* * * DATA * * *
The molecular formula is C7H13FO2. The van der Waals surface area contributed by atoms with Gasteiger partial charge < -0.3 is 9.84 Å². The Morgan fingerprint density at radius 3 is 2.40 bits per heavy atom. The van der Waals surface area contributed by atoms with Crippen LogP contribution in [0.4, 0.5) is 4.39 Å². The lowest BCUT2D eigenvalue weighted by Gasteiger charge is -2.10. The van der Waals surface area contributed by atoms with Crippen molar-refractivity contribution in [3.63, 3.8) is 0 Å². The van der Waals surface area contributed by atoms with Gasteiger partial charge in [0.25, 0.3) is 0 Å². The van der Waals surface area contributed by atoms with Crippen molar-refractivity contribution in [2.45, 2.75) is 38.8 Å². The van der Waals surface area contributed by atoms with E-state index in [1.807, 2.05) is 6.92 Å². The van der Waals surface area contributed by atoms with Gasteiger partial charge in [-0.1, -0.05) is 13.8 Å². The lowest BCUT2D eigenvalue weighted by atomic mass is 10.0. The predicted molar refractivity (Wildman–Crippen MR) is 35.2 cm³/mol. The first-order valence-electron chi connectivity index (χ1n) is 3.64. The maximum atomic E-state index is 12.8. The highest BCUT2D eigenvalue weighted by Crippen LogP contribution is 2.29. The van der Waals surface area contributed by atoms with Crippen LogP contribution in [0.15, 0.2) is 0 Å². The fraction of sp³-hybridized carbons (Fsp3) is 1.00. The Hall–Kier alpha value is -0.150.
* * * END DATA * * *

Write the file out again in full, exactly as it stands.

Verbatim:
The molecular formula is C7H13FO2. The van der Waals surface area contributed by atoms with Gasteiger partial charge < -0.3 is 9.84 Å². The Morgan fingerprint density at radius 3 is 2.40 bits per heavy atom. The van der Waals surface area contributed by atoms with Crippen LogP contribution in [0.4, 0.5) is 4.39 Å². The lowest BCUT2D eigenvalue weighted by Gasteiger charge is -2.10. The van der Waals surface area contributed by atoms with Crippen molar-refractivity contribution in [3.63, 3.8) is 0 Å². The van der Waals surface area contributed by atoms with Gasteiger partial charge in [0.25, 0.3) is 0 Å². The van der Waals surface area contributed by atoms with Crippen molar-refractivity contribution in [2.45, 2.75) is 38.8 Å². The van der Waals surface area contributed by atoms with E-state index in [1.807, 2.05) is 6.92 Å². The van der Waals surface area contributed by atoms with Gasteiger partial charge in [-0.1, -0.05) is 13.8 Å². The lowest BCUT2D eigenvalue weighted by atomic mass is 10.0. The predicted molar refractivity (Wildman–Crippen MR) is 35.2 cm³/mol. The first-order valence-electron chi connectivity index (χ1n) is 3.64. The maximum atomic E-state index is 12.8. The highest BCUT2D eigenvalue weighted by Crippen LogP contribution is 2.29. The van der Waals surface area contributed by atoms with Crippen LogP contribution in [0.15, 0.2) is 0 Å². The fraction of sp³-hybridized carbons (Fsp3) is 1.00. The Hall–Kier alpha value is -0.150.